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China drops GDP target for first time in wake of coronavirus

China’s National People’s Congress has abandoned setting a gross domestic product target for the first time as the country faces its most severe economic downturn since the 1970s in the wake of the coronavirus outbreak.

The growth target is normally included in the work report that is presented at the annual gathering of lawmakers, which was delayed by almost three months this year owing to the pandemic.

Many experts do not trust China’s reported economic figures, but the target often provides guidance on the central government’s confidence in underlying economic conditions.

Growth in the first quarter of the year contracted by 6.8 per cent after the economy ground to a halt during the coronavirus outbreak. Many economists’ outlooks for 2020 are less than half of the 6.1 per cent growth rate posted last year.

Li Keqiang, the Chinese premier who delivered the report on Friday, noted that the government refrained from setting the target not because of domestic conditions but because foreign markets were so uncertain.

The outbreak initially devastated China’s capacity to manufacture products in its factories. But as the virus spread across the globe, demand from other markets for Chinese goods fell dramatically.

Mr Li noted that the negative growth caused by the economic slowdown was worth the lives saved.

“Life is invaluable,” he said. “This is a price we must pay, and a price worth paying.”

Many economists have argued that the target should be ditched because it promotes wasteful, low-quality growth. The target often pushed provincial officials to generate production regardless of demand.

“China’s decision to eschew a GDP growth target rightly de-emphasises growth at all costs and shifts the emphasis to the quality and sustainability of growth,” said Eswar Prasad at Cornell University.

“The government has wisely used the opportunity provided by the highly uncertain economic outlook in the aftermath of the coronavirus outbreak to drop the growth target.”

China has not yet committed to a big stimulus plan to bail out its economy.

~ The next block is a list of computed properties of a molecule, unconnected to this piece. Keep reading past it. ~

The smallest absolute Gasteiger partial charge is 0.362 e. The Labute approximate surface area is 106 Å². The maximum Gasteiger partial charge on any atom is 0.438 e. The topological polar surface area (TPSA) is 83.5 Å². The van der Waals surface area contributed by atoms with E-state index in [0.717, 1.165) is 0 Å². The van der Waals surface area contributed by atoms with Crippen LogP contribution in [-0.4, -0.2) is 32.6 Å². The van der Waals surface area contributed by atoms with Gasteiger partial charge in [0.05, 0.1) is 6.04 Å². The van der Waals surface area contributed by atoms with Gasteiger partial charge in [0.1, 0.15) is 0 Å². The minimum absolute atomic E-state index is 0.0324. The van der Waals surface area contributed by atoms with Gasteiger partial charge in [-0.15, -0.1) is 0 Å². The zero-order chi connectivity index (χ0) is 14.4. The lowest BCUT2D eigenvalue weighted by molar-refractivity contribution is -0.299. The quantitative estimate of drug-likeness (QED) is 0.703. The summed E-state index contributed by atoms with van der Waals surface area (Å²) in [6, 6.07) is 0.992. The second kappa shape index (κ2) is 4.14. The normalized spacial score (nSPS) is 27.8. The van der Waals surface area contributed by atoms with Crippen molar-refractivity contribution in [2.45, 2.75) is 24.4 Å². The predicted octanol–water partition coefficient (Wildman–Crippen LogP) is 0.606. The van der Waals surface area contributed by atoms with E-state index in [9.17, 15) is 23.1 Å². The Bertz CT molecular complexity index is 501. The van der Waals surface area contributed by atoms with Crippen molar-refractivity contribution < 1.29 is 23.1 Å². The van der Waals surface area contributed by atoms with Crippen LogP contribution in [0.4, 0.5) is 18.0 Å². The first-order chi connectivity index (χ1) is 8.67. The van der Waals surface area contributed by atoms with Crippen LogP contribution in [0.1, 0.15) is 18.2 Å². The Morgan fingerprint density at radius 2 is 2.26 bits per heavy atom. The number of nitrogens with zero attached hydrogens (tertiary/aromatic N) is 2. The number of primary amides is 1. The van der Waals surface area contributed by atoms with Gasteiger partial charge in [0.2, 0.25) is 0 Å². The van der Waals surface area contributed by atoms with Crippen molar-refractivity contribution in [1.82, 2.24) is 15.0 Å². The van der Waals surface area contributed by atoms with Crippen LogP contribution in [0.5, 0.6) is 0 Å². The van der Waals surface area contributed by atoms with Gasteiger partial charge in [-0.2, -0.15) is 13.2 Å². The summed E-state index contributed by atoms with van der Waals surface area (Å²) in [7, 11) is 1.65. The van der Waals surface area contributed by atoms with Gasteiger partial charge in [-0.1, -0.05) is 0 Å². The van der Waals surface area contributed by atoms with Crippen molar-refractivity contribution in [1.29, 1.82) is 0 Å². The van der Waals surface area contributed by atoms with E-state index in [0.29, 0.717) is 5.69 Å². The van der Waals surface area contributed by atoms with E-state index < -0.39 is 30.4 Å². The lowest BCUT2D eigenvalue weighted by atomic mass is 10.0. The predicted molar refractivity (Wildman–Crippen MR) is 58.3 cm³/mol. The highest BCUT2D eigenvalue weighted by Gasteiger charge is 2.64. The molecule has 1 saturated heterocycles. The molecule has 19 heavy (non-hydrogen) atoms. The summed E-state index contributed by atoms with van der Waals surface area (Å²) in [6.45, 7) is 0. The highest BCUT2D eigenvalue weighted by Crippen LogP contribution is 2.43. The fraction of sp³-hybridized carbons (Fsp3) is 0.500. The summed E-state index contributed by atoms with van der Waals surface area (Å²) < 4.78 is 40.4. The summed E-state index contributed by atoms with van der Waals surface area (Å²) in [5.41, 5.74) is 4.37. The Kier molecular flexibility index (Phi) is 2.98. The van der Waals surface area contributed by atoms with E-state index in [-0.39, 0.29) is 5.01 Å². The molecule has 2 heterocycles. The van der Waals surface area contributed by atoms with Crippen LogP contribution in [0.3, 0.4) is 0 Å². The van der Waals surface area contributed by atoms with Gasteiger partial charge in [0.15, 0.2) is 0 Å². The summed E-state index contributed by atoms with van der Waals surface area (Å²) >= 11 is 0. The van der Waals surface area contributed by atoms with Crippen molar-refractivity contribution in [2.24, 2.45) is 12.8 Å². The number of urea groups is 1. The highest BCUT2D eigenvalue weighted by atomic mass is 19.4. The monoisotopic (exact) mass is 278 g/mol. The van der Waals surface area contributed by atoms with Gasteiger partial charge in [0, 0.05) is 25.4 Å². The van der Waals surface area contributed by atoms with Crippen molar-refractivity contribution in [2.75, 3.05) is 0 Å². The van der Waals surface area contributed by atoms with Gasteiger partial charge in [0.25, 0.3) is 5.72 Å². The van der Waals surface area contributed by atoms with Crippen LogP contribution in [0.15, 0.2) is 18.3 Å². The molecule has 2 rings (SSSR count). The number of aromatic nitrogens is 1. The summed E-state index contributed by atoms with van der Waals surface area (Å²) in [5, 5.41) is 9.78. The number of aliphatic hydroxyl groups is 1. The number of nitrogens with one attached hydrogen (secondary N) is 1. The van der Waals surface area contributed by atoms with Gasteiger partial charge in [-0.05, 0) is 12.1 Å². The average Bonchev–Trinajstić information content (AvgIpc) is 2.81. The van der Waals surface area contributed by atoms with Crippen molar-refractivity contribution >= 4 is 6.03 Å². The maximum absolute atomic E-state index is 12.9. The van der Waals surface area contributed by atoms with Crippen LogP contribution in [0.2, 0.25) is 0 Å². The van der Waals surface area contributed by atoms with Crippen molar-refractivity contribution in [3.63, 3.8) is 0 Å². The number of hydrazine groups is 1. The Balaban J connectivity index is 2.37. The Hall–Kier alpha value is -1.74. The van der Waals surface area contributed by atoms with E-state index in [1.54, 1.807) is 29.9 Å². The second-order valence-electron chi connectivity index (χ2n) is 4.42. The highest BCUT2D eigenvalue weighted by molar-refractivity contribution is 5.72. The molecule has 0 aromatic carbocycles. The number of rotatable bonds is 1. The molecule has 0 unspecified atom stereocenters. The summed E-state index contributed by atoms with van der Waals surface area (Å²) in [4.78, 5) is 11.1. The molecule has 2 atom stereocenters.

“It’s in line with our expectation that the NPC would not send a strong signal for stimulus escalation, but Beijing could do it later this year,” said Larry Hu, head of greater China economics at Macquarie Group.

The work report said that China was expected to raise its fiscal deficit above 3.6 per cent of GDP, up from 2.6 per cent last year. It will also issue Rmb1tn ($140bn) in treasury bonds to mitigate the impact of Covid-19. 

The increase in fiscal deficit is a sign that China has relied more on fiscal policy during this crisis than pressuring banks to stimulate growth. However, the report also said the government would continue to push banks to increase loans to companies.

China has largely controlled the outbreak of coronavirus on its own soil. But the Communist party and its leader Xi Jinping still face some of the greatest challenges in several generations.

Mr Li listed several of the leadership’s worries: “Pressure on employment has risen significantly. Enterprises, especially micro, small and medium businesses, face growing difficulties. There are increasing risks in the financial sector and other areas.”

China also faces deepening tensions with the US. The world’s two largest economies have traded barbs over the origins and early containment of the coronavirus outbreak. Analysts have warned that the friction threatens the first phase of a trade deal agreed with the US at the start of the year.

The work report on Friday said China would continue to work with the US to implement the deal.

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